Hundreds of Greek firemen battled through the night to bring a forest fire threatening Athens under control early yesterday after it destroyed dozens of homes and forced hundreds to flee.
But more than 300 firemen backed by three helicopters dropping water on the flames were still fighting the blaze on Mount Pentelikon north of the capital yesterday, emergency services said.
Hundreds of firefighters and volunteers were called in by local authorities to battle the fire along the lush green slopes of Mount Penteli, about 19km north of Athens. The cause of the fire is not known.
Despite early efforts to control the blaze, strong winds had the fire racing down the mountain, engulfing three affluent residential districts -- Nea Penteli, Melissia and Vrilissia -- in flames within three hours of its outbreak, officials said.
By midday on Thursday, hundreds of residents were seen tossing bags and belongings into their cars, fleeing not only the fire but also a spate of explosions apparently caused by gas boilers in flaming homes.
More than 10 homes were destroyed on Thursday when firemen also had to evacuate two clinics as winds of more than 80kph pushed flames toward them.
Some 130 patients were moved from a clinic in Melissia, some 20km from central Athens. Another 21 people were moved from a nearby health center.
One firefighter was injured in the operation and one emergency vehicle was burned. A dark cloud of smoke covered much of northern Athens.
"Strong winds and the smoke have hampered ours efforts," said Evangelos Falaras, spokesman for the Greek Fire Brigade. "We can't zero in on the flaming region. So, much of the water is falling off target."
The result: a series of power failures across the Greek capital caused by wet electricity pylons.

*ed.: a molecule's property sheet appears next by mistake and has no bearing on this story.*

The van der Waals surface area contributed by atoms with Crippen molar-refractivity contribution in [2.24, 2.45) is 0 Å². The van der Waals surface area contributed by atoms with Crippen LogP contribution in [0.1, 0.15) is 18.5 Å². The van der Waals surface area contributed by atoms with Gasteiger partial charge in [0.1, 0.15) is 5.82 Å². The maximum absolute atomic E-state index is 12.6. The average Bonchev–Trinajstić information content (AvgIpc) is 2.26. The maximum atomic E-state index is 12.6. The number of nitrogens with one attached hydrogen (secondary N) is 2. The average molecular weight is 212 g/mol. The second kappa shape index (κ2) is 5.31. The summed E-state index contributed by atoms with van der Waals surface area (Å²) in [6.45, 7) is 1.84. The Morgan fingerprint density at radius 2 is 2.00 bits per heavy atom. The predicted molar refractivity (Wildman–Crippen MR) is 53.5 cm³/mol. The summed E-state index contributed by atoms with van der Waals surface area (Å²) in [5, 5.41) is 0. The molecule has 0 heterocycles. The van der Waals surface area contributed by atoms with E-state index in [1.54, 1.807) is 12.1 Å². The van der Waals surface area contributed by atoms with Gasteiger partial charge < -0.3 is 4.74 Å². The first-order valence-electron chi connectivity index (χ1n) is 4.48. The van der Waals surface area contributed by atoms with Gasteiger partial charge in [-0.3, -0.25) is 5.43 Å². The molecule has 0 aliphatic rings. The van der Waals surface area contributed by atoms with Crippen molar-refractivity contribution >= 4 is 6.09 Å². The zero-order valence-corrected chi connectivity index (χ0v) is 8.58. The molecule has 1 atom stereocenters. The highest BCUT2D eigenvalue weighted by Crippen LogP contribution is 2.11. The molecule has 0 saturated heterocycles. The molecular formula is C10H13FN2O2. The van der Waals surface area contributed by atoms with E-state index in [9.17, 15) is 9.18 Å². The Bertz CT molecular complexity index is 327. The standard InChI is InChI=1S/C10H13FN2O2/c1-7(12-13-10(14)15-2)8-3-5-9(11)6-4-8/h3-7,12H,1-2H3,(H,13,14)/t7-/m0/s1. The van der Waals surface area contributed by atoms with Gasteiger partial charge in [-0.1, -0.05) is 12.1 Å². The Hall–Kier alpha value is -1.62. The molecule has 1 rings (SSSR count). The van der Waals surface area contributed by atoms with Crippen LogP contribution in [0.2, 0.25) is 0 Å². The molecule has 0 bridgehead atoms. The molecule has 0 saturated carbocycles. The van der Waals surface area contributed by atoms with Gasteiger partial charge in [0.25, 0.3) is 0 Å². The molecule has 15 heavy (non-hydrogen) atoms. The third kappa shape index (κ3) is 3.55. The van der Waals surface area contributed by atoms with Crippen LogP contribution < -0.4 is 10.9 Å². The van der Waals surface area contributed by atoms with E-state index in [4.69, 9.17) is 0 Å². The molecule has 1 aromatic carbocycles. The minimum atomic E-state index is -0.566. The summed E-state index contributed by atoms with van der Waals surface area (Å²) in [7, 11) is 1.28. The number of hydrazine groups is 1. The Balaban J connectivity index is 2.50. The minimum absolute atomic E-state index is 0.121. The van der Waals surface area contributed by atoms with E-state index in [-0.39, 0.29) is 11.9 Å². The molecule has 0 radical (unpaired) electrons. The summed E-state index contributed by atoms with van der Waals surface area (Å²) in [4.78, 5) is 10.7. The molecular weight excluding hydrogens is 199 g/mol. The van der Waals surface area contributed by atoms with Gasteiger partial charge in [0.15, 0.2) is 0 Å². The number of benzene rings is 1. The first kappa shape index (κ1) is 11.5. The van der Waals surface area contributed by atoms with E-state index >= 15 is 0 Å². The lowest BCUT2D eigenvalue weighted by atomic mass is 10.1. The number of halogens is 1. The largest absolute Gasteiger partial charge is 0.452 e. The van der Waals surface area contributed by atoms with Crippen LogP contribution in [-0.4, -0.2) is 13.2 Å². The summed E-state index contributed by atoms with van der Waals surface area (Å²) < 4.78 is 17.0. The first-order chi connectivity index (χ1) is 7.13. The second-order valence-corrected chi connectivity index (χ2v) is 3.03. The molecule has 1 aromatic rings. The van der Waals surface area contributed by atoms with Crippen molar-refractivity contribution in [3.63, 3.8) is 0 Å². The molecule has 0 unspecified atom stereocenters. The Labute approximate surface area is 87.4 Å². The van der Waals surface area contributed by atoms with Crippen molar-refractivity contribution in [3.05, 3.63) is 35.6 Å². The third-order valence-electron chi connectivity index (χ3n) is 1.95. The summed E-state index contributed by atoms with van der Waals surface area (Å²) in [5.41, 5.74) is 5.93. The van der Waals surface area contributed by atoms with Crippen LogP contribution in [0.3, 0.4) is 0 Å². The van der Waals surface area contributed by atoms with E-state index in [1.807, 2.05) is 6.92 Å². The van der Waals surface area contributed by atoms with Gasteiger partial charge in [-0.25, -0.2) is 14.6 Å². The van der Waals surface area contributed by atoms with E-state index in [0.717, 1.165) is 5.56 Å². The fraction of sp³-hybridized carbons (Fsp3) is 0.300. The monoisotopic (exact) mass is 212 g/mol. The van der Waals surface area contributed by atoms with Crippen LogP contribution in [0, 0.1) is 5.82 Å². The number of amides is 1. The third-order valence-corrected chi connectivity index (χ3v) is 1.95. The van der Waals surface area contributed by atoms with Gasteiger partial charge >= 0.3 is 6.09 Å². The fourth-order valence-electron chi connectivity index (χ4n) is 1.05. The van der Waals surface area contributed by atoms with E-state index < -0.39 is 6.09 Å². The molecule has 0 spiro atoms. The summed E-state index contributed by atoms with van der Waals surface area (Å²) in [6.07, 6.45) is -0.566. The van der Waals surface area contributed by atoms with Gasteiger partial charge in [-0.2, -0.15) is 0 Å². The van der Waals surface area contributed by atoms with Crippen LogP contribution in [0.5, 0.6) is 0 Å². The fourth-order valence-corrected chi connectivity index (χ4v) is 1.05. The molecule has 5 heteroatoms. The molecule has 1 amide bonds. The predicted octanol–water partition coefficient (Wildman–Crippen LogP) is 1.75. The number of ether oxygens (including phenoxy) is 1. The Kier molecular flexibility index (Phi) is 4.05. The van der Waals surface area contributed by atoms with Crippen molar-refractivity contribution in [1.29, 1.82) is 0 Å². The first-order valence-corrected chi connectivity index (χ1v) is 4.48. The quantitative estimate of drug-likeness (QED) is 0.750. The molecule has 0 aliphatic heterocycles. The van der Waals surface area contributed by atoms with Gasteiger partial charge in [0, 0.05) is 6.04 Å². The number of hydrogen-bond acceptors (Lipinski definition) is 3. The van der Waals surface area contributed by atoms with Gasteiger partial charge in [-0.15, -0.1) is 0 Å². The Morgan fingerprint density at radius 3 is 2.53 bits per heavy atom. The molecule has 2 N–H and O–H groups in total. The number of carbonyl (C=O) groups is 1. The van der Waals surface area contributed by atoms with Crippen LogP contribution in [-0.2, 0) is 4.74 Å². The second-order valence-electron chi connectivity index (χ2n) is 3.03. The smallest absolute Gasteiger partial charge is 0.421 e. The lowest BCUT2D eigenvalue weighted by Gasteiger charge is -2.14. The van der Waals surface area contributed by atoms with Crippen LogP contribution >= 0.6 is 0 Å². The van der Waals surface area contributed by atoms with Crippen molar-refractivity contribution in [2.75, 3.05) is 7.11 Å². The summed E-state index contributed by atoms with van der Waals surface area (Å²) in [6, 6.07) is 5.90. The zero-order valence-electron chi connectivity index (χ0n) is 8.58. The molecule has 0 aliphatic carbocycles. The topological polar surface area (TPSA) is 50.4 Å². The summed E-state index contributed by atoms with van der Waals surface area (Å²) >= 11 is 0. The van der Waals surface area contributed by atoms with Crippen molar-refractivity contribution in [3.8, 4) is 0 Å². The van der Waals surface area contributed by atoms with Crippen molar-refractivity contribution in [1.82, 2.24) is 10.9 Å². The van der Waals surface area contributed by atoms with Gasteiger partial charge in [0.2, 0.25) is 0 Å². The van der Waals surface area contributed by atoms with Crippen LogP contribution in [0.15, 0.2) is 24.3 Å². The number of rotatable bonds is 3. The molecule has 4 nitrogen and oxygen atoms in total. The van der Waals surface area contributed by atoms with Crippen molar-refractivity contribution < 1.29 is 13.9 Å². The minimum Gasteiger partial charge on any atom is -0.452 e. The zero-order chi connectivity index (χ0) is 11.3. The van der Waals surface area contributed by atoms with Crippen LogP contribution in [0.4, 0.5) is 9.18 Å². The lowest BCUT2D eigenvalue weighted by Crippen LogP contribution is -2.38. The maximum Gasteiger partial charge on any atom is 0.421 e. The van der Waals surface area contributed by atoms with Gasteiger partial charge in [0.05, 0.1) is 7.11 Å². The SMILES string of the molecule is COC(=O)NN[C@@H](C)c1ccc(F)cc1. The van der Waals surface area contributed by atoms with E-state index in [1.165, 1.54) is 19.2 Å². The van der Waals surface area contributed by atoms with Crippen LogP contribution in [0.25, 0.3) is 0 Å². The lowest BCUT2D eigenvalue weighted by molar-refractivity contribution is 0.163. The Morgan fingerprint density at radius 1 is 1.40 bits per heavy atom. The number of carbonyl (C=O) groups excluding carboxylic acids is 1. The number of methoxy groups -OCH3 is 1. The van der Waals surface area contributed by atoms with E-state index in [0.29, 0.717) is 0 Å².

Answering criticism that fire services had reacted too slowly to the latest fire in the Athens suburbs, police spokesman Evangelos Falaras said water-bombing planes had been hampered by smoke and the violent winds.
The fire services said the forest fire may have been deliberately started.
Summer fires are regularly blamed on property speculators who burn forests in protected zones so they can then build on the land, even illegally.
The fire ravaged a pine grove recently reforested after two big fires in 1995 and 1998 destroyed thousands of hectares of trees.
Thursday's blaze was the latest in a series that have hit Greece this summer, including areas close to the capital. The blazes followed weeks of drought and heatwave.
A fire on Mount Parnitha, also overlooking Athens, early last month caused widespread damage.
The fires in Greece have killed eight people, including five fire-fighters, and burned huge swathes of forest and scrub land. Two water-bomber pilots were killed when their aircraft crashed battling a blaze on the island of Evia.
The appointment this month of a retired police brigadier to head a fire prevention ranger corps was attacked by critics who dismissed it as a body staffed by near-pensioners.
The corps will initially number 1,700 rangers and will eventually reach 4,500, said the public order ministry.
Much of southern Europe has been hit by drought caused by an intense heatwave which has been blamed for scores of deaths from Bulgaria in eastern Europe through to Spain in the west.
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